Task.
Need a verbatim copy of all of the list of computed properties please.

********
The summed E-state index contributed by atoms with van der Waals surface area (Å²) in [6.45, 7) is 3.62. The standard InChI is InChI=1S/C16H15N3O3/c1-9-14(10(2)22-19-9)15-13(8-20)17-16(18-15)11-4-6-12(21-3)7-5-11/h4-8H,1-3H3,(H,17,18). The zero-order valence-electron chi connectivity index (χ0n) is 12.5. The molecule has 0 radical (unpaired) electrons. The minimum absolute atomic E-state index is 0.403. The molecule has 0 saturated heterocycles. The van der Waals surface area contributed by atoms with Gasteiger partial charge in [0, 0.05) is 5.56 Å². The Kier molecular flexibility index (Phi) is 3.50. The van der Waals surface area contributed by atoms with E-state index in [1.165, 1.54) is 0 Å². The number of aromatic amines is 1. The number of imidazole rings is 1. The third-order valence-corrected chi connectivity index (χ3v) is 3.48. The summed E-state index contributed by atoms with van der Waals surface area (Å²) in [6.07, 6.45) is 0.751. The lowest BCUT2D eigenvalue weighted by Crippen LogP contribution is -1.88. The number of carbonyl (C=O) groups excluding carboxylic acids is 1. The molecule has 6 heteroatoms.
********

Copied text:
The summed E-state index contributed by atoms with van der Waals surface area (Å²) in [6.45, 7) is 3.62. The standard InChI is InChI=1S/C16H15N3O3/c1-9-14(10(2)22-19-9)15-13(8-20)17-16(18-15)11-4-6-12(21-3)7-5-11/h4-8H,1-3H3,(H,17,18). The zero-order valence-electron chi connectivity index (χ0n) is 12.5. The molecule has 0 radical (unpaired) electrons. The minimum absolute atomic E-state index is 0.403. The molecule has 0 saturated heterocycles. The van der Waals surface area contributed by atoms with Gasteiger partial charge in [0, 0.05) is 5.56 Å². The Kier molecular flexibility index (Phi) is 3.50. The van der Waals surface area contributed by atoms with E-state index in [1.165, 1.54) is 0 Å². The number of aromatic amines is 1. The number of imidazole rings is 1. The third-order valence-corrected chi connectivity index (χ3v) is 3.48. The summed E-state index contributed by atoms with van der Waals surface area (Å²) in [6.07, 6.45) is 0.751. The lowest BCUT2D eigenvalue weighted by Crippen LogP contribution is -1.88. The number of carbonyl (C=O) groups excluding carboxylic acids is 1. The molecule has 6 heteroatoms.